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China maintains bans on food imports from Japan due to safety reasons

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36 Comments
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Expect another reason for price hiking even more. Keep it coming and empty out are pockets will ya?

2 ( +12 / -10 )

China has the right to protect its borders the same way Japan has.

I receive scores of opened and resealed parcels from abroad but I accept that customs in Japan has a right to do so -same as China has

-9 ( +12 / -21 )

I have never had an overseas parcel opened whether from China or the US. The ban is for all foods not just seafood. China signed off on the IAEA report.

4 ( +10 / -6 )

Expect another reason for price hiking even more. Keep it coming and empty out are pockets will ya?

There will be oversupply of of fisheries and agriculture product from Fukushima, so price will go down right? Another good thing, Japan can keep Fukushima product for themselves.

5 ( +12 / -7 )

Oh how sanctimonious! Pure China, where the air, water, soil, food, milk powder is all POISON is protecting its purity from fish from Japan.

I guess that means Chinese fishing fleet gangs won't be poaching in Japanese territorial waters?

And while at it get your filthy paws off the Senkakus too ok!

13 ( +19 / -6 )

Those aren’t fishing fleet. And Senkaku’s resources are in the bottom of the sea.

It’s not the fish, kapish?

-6 ( +3 / -9 )

Doesn’t the water end up on the left coast of the US due to the currents of the ocean?

Do Americans trust the Japanese government that the water is safe?

-6 ( +2 / -8 )

China. . .food. . . safety reasons.

Ha ha ha, China has no credibility whatsoever when you put those words together in a sentence.

6 ( +11 / -5 )

Laughably ironic and purely political. The food in China is far more dangerous than fish from Fukushima, even if you believe the worst about the radiation. I avoid any fish farmed in China or Vietnam simply because of the horrible pollution and chemicals in the fish farms. Of course, Japan's government is corrupt and can't be trusted to verify safety when big money is involved - but that still pales next to the corruption in China.

Radiation, perhaps because it's invisible and poorly understood by most people, seems to provoke a special kind of hysteria. Millions may die from coal burning pollution, but nobody bothers much about that.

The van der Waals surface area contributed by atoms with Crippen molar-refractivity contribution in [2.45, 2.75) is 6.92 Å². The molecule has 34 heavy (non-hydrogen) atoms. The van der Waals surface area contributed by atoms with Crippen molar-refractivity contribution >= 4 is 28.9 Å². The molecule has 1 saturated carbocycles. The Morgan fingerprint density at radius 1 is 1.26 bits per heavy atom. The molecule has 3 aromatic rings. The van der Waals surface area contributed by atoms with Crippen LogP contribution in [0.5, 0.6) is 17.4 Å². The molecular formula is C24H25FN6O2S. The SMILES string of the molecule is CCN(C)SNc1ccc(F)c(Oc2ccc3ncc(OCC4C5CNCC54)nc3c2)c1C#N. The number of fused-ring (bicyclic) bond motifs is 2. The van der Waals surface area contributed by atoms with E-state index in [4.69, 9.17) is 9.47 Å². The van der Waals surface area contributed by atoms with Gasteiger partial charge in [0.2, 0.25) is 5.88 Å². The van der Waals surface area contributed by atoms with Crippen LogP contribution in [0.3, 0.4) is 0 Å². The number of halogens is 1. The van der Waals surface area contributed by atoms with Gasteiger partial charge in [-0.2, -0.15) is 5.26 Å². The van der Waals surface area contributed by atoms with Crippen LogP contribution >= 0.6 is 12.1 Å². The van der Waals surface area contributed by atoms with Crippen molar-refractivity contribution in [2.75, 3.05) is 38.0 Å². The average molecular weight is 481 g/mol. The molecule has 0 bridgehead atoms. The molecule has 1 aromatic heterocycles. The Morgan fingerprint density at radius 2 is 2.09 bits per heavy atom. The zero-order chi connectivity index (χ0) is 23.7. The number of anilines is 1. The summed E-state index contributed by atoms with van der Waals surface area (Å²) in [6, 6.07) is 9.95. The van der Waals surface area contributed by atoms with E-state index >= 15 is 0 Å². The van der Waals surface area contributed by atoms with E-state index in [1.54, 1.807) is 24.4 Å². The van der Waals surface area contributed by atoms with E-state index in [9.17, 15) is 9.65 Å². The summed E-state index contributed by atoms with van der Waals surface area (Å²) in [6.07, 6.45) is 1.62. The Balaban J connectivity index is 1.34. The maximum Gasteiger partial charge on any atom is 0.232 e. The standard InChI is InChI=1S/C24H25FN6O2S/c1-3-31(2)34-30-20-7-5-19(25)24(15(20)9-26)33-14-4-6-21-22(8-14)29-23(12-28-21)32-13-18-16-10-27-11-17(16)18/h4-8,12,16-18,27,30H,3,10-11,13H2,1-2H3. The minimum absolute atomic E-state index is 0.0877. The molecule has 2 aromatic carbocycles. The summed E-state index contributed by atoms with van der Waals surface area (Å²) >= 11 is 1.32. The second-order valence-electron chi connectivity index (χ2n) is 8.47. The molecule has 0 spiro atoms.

7 ( +13 / -6 )

These illogical bans based on groundless rumors are being done purely for domestic politics in China.

Ironically, Japanese have more reason to be concerned about the (often suspect) Chinese produce that ends up in their supermarkets and restaurant-chains than Chinese being worried about Japanese produce.

Japan could take China to the ICJ to force them to buy the produce - and win - but luckily there is huge demand worldwide for Japanese produce, agriculture and seafood.

9 ( +11 / -2 )

In theory, yes. In practice they will not even be able to measure when it arrives.

Think about it like this: Take a large swimming pool, olympic size if you will.

If a kid pees into the pool on one end,

If you see that someone pee into the pool on one end, and you have many pool in that area. Just simply go to other pools, why still need to go to that pool. There are plenty countries willing to export food to China, why need to push product from contaminated region?

-12 ( +1 / -13 )

quercetumToday  08:05 am JST

Doesn’t the water end up on the left coast of the US due to the currents of the ocean?

Do Americans trust the Japanese government that the water is safe?

People living on or near the "left" coast of the USA should research the history of Farallon Islands and Runit Island.

2 ( +4 / -2 )

Of course they did, and they should. Other countries avoid food from Japan, as well. It may claim to have the best food in the world, but it is a far cry from the safest food I'm the world.

-10 ( +0 / -10 )

In 2021, the Yangjiang nuclear plant in China discharged around 112 trillion becquerels of tritium, while the Kori power station in South Korea released about 49 trillion becquerels of the radioactive material,